Today’s guests are none other than Harville Hendrix and Helen Lakelly Hunt, authors of “Getting the Love You Want” – which offers a step-by-step path for you and your partner to attain a more loving, supportive, and satisfying relationship. In this conversation, you’re going to get to hear exactly how their system of conscious relationship works, and come to a deeper understanding of what’s possible in relationship. You’ll also learn about their “Imago Dialogue” – also known as “safe conversations” – which is a process that you can use in your partnership – or in any dialogue, really – to ensure clear communication that actually GETS you somewhere.
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An essential part of being in relationship is the path that it offers to you to become more fully who you are meant to be in the world. And to do the healing required – both the inner healing as well as what’s only possible in partnership with another person. On today’s show we’re going to cover some essential skills so that you and your partner can create a solid foundation for this healing journey into conscious relationship together.
Harville Hendrix, Helen LaKelly Hunt, and I talk about the following:
- Imago Match – Combine the best traits and the worst traits of your childhood caretakers, and you come up with a list of the qualities that you are most attracted to as an adult. In particular, your unmet needs are calling out to be met by someone who also matches your childhood caretakers’ negative traits. Wouldn’t it be easy if you could just find someone who will naturally meet those needs? Of course! However, that’s not the way that our unconscious mind works – in order for the healing to actually occur, those needs must be met by someone who shares the same difficulty with actually meeting them! It’s a potential recipe for disaster (and why so many relationships don’t work in the end). And – if you’re aware, also a potential recipe for great healing and transformation through your relationship.
- Couldn’t you just try to hack your way around it, and find someone to meet those needs directly? Isn’t that what’s at work as we’re looking for the “right” partner? We’re looking for someone who fits an ideal list of traits – and usually when we first decide we’ve found a match – ZING – they’re perfect in every way. Nearly all relationships lead to a time when suddenly you see that along with all of those positive qualities come a host of negative traits that were also there all along. So as much as we think that a hack could be possible, there seems to be no way around actually having to create a container for growth and change in your relationship – to handle the inevitable challenges that come with the easeful moments.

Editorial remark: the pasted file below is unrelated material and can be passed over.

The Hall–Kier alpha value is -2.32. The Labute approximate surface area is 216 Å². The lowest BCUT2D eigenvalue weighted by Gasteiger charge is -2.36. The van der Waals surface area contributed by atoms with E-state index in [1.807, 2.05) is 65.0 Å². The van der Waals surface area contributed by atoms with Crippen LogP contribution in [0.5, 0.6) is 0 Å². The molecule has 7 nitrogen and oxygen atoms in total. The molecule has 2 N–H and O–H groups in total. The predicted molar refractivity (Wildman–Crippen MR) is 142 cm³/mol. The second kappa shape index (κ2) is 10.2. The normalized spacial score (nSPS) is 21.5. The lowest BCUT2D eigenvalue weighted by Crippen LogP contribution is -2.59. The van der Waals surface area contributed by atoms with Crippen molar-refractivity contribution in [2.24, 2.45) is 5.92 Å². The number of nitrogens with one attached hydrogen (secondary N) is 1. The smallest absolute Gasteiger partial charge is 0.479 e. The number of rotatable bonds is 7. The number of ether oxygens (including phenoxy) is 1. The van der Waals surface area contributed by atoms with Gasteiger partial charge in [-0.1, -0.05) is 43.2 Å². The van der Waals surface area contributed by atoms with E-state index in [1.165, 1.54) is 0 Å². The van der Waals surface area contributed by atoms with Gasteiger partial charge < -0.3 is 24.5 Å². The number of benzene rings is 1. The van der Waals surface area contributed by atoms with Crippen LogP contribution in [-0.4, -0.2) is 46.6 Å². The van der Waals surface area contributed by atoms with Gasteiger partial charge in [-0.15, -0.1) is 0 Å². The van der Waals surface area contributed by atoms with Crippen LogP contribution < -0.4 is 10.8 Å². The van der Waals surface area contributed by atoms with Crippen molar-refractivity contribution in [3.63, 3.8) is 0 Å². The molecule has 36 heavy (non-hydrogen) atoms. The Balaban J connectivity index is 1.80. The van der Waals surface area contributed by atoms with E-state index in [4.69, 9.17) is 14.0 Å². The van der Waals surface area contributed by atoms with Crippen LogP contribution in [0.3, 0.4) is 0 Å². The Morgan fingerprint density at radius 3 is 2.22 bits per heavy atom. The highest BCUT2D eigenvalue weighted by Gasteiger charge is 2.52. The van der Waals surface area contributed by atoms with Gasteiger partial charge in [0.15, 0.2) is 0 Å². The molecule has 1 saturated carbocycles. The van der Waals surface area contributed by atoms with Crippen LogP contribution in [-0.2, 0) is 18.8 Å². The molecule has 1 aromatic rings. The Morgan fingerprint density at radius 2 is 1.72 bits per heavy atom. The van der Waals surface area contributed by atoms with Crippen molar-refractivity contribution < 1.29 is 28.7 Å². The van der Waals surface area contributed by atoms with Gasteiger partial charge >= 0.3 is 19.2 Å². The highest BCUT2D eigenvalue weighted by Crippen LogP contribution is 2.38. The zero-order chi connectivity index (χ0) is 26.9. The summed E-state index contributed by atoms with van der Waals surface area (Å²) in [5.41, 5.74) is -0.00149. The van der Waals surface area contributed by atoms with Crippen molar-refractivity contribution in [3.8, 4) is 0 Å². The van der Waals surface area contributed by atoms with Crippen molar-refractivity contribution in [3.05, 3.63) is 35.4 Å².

- Is conflict a sign of trouble in a relationship? No – in fact conflict is usually a sign of a place where you and your partner can actually grow. Your partner actually contains a “blueprint” for your own growth and healing.
- It’s easy to look to your partner to see where you might want them to change and grow…and yet the first place that you should look is within yourself. Helen LaKelly Hunt offers the example of how she might have really wanted to foster Harville’s latent emotional exuberance, she actually learned a lot and facilitated growth in her relationship by learning how to contain her energy. And this created space in her relationship with Harville for him to learn more about being expressive.
- Why is this all a good idea? Now you are able to develop parts of yourself that were probably not encouraged within you as you were growing up. Harville and Helen even suggest potentially developing the parts of yourself that you are least attracted to in your partner, as a way of pulling yourself up the growth curve and getting in touch with the parts of you that are within you, waiting for their chance to shine in a healthy way.